Vetting policy proposals for their impact on mental health.
The Mental Health Impact Assessment (MHIA) is an analysis tool that can help in developing public policies that strengthen mental health and well-being in communities.
The Robert Wood Johnson Foundation, in collaboration with the Pew Charitable Trusts, is investing in expanding the use of Health Impact Assessments (HIAs) to inform policy decisions across sectors that can influence health. HIAs allow policy-makers to consider how proposed policies or projects that may seem unrelated to health—the development of a new transit system, for example—would affect health, and could be designed to improve it.
Environmental, economic and physical health effects are often considered when shaping public policy. However, mental health—an essential aspect of healthy communities—is rarely considered. Grantee Lynn Todman, Ph.D, vice president of the Adler School of Professional Psychology's Institute on Social Exclusion, recently adapted the conventional HIA methodology to assess the mental health effects of a proposed employment policy decision on low-income Chicago neighborhoods.
Why Create a MHIA?
The goal of developing a MHIA is to ensure that mental health is evaluated before enacting policy decisions. "Because HIA's are intended to highlight the relationship between the social environment and health," write the authors of the Adler School's MHIA pilot report, "it is essential that they integrate an understanding of the role that mental health plays in mediating the relationship between social conditions and chronic disease."
The MHIA Pilot
The MHIA pilot, located in Chicago’s underserved Englewood neighborhood, was an 18-month study that examined the impact upon residents' mental health when employers use arrest records in making employment decisions.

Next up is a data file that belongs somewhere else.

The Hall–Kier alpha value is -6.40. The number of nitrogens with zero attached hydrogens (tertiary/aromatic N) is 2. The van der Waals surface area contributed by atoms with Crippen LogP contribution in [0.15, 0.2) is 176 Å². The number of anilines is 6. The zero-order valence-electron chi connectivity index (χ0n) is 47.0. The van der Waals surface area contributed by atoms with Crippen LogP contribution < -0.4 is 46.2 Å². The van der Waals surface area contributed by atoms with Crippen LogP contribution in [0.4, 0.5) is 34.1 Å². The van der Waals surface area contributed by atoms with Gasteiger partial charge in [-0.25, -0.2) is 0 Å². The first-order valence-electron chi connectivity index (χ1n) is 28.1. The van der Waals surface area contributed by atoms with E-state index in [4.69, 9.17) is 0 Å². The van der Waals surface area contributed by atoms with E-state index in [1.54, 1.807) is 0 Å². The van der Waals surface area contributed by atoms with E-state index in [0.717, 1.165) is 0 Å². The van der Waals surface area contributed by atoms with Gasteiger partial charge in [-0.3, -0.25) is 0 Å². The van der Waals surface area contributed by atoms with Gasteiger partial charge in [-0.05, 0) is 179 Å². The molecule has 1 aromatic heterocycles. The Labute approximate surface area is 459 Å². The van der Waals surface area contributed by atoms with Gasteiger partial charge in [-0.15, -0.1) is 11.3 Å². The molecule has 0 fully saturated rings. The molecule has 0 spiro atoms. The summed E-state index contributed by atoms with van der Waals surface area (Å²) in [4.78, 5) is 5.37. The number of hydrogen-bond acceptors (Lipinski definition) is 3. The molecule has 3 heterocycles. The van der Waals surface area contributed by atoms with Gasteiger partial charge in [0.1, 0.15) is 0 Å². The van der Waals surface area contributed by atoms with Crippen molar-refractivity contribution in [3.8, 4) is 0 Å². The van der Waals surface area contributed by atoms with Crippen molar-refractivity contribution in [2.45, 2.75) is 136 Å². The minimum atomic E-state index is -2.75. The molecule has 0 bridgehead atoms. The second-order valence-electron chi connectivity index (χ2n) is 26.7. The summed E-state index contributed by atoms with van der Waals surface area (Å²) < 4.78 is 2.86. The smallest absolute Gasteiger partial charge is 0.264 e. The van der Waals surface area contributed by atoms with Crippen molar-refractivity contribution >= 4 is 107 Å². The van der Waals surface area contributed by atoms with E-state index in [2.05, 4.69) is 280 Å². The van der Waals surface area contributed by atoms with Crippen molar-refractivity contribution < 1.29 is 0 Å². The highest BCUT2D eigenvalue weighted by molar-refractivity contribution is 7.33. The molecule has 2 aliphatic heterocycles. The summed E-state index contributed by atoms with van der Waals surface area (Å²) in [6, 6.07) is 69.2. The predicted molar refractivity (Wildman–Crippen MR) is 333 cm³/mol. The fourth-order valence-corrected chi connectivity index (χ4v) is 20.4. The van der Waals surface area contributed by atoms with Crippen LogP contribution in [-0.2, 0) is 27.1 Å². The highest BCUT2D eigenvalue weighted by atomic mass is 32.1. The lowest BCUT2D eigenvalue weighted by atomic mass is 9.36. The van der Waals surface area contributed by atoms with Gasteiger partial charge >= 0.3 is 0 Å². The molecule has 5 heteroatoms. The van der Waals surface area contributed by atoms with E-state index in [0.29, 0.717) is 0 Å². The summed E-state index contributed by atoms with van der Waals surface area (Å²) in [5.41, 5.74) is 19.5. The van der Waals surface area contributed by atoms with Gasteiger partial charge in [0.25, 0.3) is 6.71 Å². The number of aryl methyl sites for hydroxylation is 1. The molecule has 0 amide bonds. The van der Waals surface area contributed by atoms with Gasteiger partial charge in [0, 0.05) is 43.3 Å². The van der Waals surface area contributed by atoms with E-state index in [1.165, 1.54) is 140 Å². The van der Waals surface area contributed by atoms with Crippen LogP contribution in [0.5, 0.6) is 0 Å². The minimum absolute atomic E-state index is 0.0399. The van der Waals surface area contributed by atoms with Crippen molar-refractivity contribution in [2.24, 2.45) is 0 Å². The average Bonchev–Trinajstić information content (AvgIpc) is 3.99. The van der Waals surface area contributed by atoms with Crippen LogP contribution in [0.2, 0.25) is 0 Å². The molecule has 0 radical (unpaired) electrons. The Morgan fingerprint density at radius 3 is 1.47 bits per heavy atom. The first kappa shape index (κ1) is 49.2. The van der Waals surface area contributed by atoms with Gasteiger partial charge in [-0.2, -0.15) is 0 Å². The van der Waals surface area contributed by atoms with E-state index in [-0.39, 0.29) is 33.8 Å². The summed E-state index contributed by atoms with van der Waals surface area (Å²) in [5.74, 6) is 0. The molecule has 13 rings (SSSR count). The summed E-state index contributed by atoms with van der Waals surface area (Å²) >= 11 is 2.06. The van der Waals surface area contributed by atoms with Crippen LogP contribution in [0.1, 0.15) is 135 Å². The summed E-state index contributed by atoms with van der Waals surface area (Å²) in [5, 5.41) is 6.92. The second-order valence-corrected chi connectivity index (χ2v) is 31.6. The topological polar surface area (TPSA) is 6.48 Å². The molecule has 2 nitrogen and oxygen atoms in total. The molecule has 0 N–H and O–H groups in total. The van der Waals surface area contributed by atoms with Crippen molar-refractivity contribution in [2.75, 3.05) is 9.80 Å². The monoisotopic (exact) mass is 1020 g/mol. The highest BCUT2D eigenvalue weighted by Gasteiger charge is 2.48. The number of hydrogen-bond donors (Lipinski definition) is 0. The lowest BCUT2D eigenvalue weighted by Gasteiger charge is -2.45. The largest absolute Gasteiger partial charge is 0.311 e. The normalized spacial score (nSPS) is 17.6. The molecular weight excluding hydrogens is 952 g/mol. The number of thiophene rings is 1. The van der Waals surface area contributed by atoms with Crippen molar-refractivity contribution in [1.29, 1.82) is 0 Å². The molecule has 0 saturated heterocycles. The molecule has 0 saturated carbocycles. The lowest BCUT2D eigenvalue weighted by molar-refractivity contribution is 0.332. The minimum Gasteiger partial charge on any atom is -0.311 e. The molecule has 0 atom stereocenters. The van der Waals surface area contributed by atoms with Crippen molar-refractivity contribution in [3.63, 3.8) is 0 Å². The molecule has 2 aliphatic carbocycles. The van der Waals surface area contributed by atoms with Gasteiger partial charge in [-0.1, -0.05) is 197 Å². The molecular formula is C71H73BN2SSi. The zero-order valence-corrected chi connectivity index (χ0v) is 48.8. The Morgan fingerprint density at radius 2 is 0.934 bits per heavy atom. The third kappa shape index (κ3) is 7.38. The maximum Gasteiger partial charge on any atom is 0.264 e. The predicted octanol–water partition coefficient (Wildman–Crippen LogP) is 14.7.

Researchers found that the impact was significant, especially among African Americans, Latinos, and members of other communities that are disproportionately affected by high arrest rates. In addition, community residents felt young people with arrest records faced increasingly steep barriers to gaining meaningful employment, even among those whose arrests did not lead to convictions.
“Having a greater number of arrests was associated with higher levels of social exclusion, which, in turn, was associated with lower levels of community mental health," the researchers state.
Todman summarizes the MHIA findings this way: "Increased employability can help improve the collective mental health and well-being of Englewood residents. Specifically, it can increase the likelihood that people suffer less depression and psychological distress, and feel a greater sense of connection with their community."
Read the pilot report (PDF).
It’s been exciting to see the field of health impact assessments grow so rapidly. But, of course, physical health is not the only outcome that matters; equally important is our mental health and its integral connection to physical health, especially for the most vulnerable among us."
- Jane Isaacs Lowe, Senior Adviser for the Health Group, on the New Public Health blog
We're at the point where we’re just getting people to think about the mental health implications of the urban environment..."
Social Determinants of Urban Mental Health Conference, September 2012
RWJF's support of the MHIA extends its commitment to addressing the social determinants of health in a promising new direction. At the Social Determinants of Urban Mental Health Conference, hosted by the Adler School in September 2012, Jane Isaacs Lowe, senior adviser for program development, shared RWJF's approach to addressing the social determinants of health. She also posted highlights from the conference via social media; afterward, she wrote this blog post about how grantees are working to improve the mental health of urban populations.
Our Grantees Are Improving Urban Health
Meeting patients' basic needs -- like food and housing -- in order to meet their health needs.
Improving children's health by increasing opportunities for physical activity and safe, meaningful play.Read more